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'CRISPR Babies' Protective HIV Mutation Linked to Increased Mortality

NEW YORK (GenomeWeb) – The mutation that researcher He Jiankui reportedly attempted to introduce into human embryos may be linked to increased mortality, according to a new analysis.

Last November, He announced the birth of twin girls whose genomes he had edited as embryos using CRISPR. The announcement drew condemnation and raised numerous ethical questions among the research community.

Researchers also criticized the gene editing He sought to perform. Although He's work has yet to be published, it has been reported that he aimed to edit the CCR5 gene to make the girls immune to HIV infection. It is unclear whether He was able to make the edits he sought to induce, but it has been suggested that He induced different mutations in CCR5 and that one twin might be heterozygous.

CCR5-Δ32 gene mutations — in which a 32-basepair stretch of the gene is missing — occur naturally among about 11 percent of Northern Europeans. But while a CCR5-Δ32 gene mutation confers protection against HIV infection, and possibly also smallpox and flaviviruses, researchers have suggested it might also increase susceptibility to infectious diseases like influenza.

The University of California, Berkeley's Xinzhu Wei and Rasmus Nielsen examined data from the UK Biobank on individuals with CCR5-Δ32 gene mutations and all-cause mortality and calculated whether there was a deviation from the Hardy–Weinberg equilibrium. As they reported today in Nature Medicine, their analyses indicated that individuals homozygous for the CCR5-Δ32 gene mutation have a 21 percent increase in their rate of all-cause mortality.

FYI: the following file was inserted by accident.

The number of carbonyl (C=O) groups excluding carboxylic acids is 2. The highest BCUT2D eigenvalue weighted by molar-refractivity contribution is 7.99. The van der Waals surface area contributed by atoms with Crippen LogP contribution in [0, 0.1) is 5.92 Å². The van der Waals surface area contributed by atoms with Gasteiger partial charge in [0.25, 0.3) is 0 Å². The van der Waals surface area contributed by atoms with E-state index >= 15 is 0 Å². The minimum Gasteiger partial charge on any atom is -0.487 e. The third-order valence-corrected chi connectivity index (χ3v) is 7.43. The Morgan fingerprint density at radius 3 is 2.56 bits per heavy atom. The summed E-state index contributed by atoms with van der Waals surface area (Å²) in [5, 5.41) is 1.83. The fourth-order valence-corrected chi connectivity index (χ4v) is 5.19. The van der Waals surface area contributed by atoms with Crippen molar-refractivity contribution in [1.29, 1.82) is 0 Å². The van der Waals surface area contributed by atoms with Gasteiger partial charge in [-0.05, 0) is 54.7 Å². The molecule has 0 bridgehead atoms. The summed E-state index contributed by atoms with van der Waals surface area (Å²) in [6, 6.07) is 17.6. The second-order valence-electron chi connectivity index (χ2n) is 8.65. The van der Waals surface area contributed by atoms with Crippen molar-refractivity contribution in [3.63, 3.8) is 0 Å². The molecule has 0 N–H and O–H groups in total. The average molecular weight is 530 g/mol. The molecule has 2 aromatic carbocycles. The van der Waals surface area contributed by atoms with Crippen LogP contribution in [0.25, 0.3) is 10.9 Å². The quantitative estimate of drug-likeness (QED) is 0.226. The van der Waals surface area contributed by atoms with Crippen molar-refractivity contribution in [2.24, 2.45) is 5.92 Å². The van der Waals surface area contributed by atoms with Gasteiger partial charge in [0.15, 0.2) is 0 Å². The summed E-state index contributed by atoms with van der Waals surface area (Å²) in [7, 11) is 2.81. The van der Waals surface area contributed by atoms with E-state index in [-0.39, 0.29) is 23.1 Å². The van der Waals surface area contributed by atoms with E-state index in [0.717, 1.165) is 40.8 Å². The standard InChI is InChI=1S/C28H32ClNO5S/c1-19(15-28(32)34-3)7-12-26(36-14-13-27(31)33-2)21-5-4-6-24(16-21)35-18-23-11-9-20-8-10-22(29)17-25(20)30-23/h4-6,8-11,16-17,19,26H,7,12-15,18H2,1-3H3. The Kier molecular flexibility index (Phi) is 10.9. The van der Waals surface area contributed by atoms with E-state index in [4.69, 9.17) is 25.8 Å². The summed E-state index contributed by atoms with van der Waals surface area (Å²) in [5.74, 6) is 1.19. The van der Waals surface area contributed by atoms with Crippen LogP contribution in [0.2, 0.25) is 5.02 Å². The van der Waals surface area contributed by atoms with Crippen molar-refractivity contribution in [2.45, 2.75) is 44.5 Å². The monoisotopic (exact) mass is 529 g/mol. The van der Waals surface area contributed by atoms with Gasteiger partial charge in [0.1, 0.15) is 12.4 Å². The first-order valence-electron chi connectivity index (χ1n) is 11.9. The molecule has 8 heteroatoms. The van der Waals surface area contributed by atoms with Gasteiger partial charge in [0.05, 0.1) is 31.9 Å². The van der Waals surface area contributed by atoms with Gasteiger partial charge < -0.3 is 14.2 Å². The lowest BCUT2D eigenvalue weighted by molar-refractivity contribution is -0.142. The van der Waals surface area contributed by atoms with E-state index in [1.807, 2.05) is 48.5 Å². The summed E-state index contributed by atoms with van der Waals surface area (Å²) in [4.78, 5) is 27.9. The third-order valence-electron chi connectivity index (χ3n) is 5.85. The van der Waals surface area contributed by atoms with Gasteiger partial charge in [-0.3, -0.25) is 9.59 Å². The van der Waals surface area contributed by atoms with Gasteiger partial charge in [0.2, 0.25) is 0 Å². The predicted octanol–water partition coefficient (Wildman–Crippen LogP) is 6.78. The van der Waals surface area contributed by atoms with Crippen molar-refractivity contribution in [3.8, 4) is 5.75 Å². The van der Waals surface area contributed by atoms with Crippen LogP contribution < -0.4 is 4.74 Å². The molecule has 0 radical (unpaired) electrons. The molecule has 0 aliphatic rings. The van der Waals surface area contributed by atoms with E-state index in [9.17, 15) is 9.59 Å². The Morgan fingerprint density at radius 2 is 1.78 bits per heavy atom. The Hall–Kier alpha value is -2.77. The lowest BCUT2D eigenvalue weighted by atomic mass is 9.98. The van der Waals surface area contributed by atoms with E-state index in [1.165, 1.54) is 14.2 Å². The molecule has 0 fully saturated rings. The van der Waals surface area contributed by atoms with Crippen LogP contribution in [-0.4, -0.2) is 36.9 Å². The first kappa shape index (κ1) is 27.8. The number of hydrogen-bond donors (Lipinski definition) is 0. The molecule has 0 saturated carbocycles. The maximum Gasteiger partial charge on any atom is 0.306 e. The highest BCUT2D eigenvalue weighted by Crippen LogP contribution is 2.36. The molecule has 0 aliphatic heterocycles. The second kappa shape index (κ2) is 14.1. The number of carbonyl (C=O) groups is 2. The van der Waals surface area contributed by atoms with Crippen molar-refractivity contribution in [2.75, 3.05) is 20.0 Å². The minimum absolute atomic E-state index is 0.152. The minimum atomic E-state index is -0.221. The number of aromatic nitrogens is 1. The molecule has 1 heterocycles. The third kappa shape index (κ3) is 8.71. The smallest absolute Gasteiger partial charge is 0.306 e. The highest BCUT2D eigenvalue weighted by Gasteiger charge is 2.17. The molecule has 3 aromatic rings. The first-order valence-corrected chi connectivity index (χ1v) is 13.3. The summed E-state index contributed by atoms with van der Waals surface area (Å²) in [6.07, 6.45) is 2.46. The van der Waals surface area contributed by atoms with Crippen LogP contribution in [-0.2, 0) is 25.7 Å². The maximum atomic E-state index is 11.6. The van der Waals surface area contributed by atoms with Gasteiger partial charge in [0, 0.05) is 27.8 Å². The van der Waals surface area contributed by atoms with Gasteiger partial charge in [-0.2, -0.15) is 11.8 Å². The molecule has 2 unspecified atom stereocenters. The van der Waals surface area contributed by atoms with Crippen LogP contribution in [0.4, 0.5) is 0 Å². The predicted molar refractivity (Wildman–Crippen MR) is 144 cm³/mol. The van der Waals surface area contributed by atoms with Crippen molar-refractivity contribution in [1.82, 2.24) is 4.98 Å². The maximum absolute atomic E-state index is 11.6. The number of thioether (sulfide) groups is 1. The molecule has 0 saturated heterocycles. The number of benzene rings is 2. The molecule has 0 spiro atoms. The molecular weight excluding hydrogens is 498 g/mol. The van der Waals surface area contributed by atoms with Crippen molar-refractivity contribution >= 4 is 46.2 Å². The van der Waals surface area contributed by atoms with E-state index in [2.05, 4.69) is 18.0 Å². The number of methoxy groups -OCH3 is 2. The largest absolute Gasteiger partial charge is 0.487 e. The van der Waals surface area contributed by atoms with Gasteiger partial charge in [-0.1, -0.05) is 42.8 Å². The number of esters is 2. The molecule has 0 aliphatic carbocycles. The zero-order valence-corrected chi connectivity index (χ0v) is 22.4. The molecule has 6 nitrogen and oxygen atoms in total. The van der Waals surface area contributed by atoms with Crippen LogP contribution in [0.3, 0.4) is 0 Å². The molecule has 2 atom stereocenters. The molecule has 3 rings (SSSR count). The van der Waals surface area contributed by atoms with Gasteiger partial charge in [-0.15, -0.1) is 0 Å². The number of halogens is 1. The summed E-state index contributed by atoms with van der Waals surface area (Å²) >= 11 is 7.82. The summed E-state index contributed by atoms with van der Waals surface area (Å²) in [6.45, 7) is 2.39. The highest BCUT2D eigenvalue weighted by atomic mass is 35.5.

"Beyond the many ethical issues involved with the CRISPR babies, the fact is that, right now, with current knowledge, it is still very dangerous to try to introduce mutations without knowing the full effect of what those mutations do," Nielsen said in a statement. "In this case, it is probably not a mutation that most people would want to have. You are actually, on average, worse off having it."

Within the UK Biobank, there are thousands of individuals naturally homozygous for the CCR5-∆32 allele. Wei and Nielsen calculated the survival rate for individuals who were homozygous for the ∆32 allele, heterozygous for the ∆32 allele and the wild-type allele, and homozygous for the wild-type allele. After correcting for delays in death registration and possible ascertainment biases, they found individuals with the ∆32/∆32 genotype are 20 percent less likely to reach age 76 than other individuals.

Further analyses using log-rank testing and Cox modeling similarly found that individuals homozygous for the ∆32 allele have higher death rates than ∆32/+ and +/+ individuals. Those ∆32/+ and +/+ individuals, the researchers noted, had similar death rates.

Wei and Nielsen also examined whether there was a deviation from the Hardy–Weinberg equilibrium, which would indicate selection against homozygous individuals. They calculated the allele-specific inbreeding coefficient for ∆32/∆32 and compared it to the coefficients of other alleles with similar minor allele frequencies. Only 20 of the nearly 6,000 other alleles tested had an inbreeding coefficient lower than that of ∆32/∆32, they reported.

These two lines of evidence, Wei and Nielsen wrote, are broadly consistent with each other and suggest that being homozygous for CCR5-Δ32 gene mutation is linked to decreased life expectancy. "In this case, the cost of resistance to HIV may be increased susceptibility to other, and perhaps more common, diseases," they added.